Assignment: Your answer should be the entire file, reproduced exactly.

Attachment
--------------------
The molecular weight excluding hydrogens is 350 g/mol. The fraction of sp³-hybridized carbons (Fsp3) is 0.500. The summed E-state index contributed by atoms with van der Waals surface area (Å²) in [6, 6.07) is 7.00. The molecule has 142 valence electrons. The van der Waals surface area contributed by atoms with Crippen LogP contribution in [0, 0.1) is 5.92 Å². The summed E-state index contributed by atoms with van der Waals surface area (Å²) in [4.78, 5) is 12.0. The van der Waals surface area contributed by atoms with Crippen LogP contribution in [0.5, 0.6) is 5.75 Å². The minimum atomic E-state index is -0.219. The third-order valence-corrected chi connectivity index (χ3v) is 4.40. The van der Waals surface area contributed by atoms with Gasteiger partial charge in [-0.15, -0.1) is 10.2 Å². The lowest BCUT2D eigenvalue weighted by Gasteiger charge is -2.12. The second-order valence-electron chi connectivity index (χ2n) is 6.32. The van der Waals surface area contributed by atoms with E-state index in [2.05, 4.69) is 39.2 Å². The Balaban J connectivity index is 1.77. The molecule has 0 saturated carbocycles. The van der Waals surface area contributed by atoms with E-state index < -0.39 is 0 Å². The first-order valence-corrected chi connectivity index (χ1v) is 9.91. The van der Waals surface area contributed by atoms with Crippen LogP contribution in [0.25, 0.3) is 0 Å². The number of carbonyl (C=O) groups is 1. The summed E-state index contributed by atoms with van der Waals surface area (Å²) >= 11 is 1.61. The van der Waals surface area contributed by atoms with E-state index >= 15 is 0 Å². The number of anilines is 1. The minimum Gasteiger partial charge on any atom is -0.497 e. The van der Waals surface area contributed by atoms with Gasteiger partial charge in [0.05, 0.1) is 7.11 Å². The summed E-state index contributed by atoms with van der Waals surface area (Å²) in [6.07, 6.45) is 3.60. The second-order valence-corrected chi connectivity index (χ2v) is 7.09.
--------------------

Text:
The molecular weight excluding hydrogens is 350 g/mol. The fraction of sp³-hybridized carbons (Fsp3) is 0.500. The summed E-state index contributed by atoms with van der Waals surface area (Å²) in [6, 6.07) is 7.00. The molecule has 142 valence electrons. The van der Waals surface area contributed by atoms with Crippen LogP contribution in [0, 0.1) is 5.92 Å². The summed E-state index contributed by atoms with van der Waals surface area (Å²) in [4.78, 5) is 12.0. The van der Waals surface area contributed by atoms with Crippen LogP contribution in [0.5, 0.6) is 5.75 Å². The minimum atomic E-state index is -0.219. The third-order valence-corrected chi connectivity index (χ3v) is 4.40. The van der Waals surface area contributed by atoms with Gasteiger partial charge in [-0.15, -0.1) is 10.2 Å². The lowest BCUT2D eigenvalue weighted by Gasteiger charge is -2.12. The second-order valence-electron chi connectivity index (χ2n) is 6.32. The van der Waals surface area contributed by atoms with E-state index in [2.05, 4.69) is 39.2 Å². The Balaban J connectivity index is 1.77. The molecule has 0 saturated carbocycles. The van der Waals surface area contributed by atoms with E-state index < -0.39 is 0 Å². The first-order valence-corrected chi connectivity index (χ1v) is 9.91. The van der Waals surface area contributed by atoms with Crippen LogP contribution in [0.25, 0.3) is 0 Å². The number of carbonyl (C=O) groups is 1. The summed E-state index contributed by atoms with van der Waals surface area (Å²) >= 11 is 1.61. The van der Waals surface area contributed by atoms with E-state index >= 15 is 0 Å². The number of anilines is 1. The minimum Gasteiger partial charge on any atom is -0.497 e. The van der Waals surface area contributed by atoms with Gasteiger partial charge in [0.05, 0.1) is 7.11 Å². The summed E-state index contributed by atoms with van der Waals surface area (Å²) in [6.07, 6.45) is 3.60. The second-order valence-corrected chi connectivity index (χ2v) is 7.09.